The disconnect could not be greater. As wild-fires raged across the US last week, inflamed by climate change, Trump officials attended the America First Energy Conference, where delegates heard age-old fossil fuel arguments that, amongst others, carbon dioxide makes the planet greener and could not be creating a climate crisis.
The conference comes after an unprecedented heat wave in the Northern hemisphere. Scientists are warning that this summer’s heatwave is caused by climate change, which is turn has caused unprecedented temperatures and wild-fires from Canada, to Greece, Sweden and the US. Indeed this summer’s heatwave was made more than twice as likely by climate change, according to a rapid assessment by scientists.
Some scientists are even warning that we are descending into “hothouse earth”, where a series of positive feedback mechanisms could trigger even more extreme warming.
A record number of Americans now believe that humans are causing climate change, too. The latest survey by the University of Michigan Muhlenberg College revealed that “a record 60% of Americans now think that global warming is happening and that humans are at least partially responsible for the rising temperatures.”
These high temperatures continue to cause massive wildfires with over 100 major active blazes in the US right now. Some 30,000 personnel are battling wildfires that have devastated over 1.6m acres (648,000 hectares) of land.
Meanwhile the climate dinosaurs continue as if nothing is happening. They deny the science and evidence as the flames get ever closer.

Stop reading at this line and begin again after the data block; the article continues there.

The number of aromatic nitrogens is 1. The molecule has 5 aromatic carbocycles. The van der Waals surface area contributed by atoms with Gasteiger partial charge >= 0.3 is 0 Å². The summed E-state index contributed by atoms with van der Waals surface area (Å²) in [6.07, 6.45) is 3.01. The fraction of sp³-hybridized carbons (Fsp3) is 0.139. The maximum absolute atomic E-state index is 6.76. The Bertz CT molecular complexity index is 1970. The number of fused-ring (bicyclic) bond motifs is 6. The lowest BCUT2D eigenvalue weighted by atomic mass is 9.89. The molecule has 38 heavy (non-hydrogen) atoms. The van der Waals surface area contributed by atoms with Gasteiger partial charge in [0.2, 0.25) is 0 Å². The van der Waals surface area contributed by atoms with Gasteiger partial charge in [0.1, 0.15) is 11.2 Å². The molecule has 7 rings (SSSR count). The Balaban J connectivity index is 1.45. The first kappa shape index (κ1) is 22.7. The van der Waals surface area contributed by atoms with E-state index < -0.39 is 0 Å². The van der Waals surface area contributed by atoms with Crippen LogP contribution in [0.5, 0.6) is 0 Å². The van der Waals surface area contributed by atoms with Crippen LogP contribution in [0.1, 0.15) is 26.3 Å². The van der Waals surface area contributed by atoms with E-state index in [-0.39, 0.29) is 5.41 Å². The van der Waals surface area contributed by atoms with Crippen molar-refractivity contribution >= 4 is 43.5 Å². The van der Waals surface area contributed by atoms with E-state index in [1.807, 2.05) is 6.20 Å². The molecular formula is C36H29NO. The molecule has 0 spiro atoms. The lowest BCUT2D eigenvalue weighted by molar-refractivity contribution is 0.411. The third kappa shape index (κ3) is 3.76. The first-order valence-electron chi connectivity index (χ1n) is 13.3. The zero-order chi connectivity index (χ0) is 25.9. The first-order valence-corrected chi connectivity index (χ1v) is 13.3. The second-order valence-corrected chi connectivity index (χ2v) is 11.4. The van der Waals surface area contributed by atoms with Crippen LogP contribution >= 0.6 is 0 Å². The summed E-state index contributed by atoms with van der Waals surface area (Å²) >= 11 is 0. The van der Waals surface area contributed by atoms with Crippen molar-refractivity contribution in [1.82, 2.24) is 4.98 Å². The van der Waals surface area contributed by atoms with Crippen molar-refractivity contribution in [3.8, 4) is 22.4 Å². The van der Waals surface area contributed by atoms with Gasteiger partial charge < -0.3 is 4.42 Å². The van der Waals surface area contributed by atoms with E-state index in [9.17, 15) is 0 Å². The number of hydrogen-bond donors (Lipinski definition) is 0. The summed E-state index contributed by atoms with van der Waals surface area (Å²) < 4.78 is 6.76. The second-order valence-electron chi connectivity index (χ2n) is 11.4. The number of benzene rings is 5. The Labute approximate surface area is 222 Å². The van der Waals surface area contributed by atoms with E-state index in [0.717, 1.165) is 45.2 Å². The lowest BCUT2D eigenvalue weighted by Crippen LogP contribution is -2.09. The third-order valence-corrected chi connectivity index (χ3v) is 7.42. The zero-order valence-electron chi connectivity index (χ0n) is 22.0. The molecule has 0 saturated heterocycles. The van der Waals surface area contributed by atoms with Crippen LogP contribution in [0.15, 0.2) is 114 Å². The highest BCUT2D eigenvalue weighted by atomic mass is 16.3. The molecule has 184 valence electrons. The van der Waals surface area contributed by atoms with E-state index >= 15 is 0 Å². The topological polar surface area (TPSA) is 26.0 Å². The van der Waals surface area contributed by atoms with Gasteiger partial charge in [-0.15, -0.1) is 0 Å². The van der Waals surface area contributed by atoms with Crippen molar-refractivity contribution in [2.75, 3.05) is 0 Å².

The conference was organised by the leading climate denial think tank, Heartland Institute (picture is a screengrab of its website) which has been regurgitating the same climate denial old rubbish – what we now would now call “fake news” – for the last two decades. It has received significant funding from Exxon and the Koch Brothers to do so.
But all their climate denial friends were there too, according to Reuters, including speakers from JunkScience, the Committee for a Constructive Tomorrow, and the Center For Industrial Progress and officials from the U.S. Department of Interior and the White House.
The panels included sessions on “Carbon Taxes, Cap & Trade, and Other Bad Ideas,” “Fiduciary Malpractice: The Sustainable Investment Movement,” and “Why CO2 Emissions Are Not Creating A Climate Crisis.”
Another one of the ludicrous conspiracy theories peddled at the conference was “that the United Nations puts out fake science about climate change to control the global energy market”. Oh and they hate renewable energy too, calling wind and solar energy “dumb”.
According to Reuters, the U.S. officials who attended included White House Special Assistant Brooke Rollins, Interior Department Assistant Secretary Joe Balash, and Jason Funes, an assistant in the office of external affairs at Interior. All “praised the administration’s moves to clear the way for oil industry activity”.
Tim Huelskamp, president and CEO of the Heartland Institute, closed the seminar by stating the person who had made the difference to the climate deniers was Donald Trump. “We have a President who has kept his promises. It proves that one man can make a difference”. He called Trump “our last political chance at freedom.”
And in many ways he is right. Trump represents the last chance for the fossil fuel industry to wreck this planet. What they call freedom, we call wildfires. When they see freedom, we see sea-level rise.
Huelskamp told Reuters that “The leftist claims about sea level rise are overblown, overstated or frankly just wrong.”
Ironically the conference was held in New Orleans, which was once ravaged by Hurricane Katrina. As Reuters – not normally seen as left-wing conspiracy theorists – noted: “Evidence of sea level rise, however, is strewn across the state that hosted the conference.”
The panel speakers are so blinkered in their climate denial they do not notice what is happening right now. They may look, but they cannot see. On the speaker’s lectern was the strapline “freedom rising”. Maybe someone should have just written “sea-level rising” instead.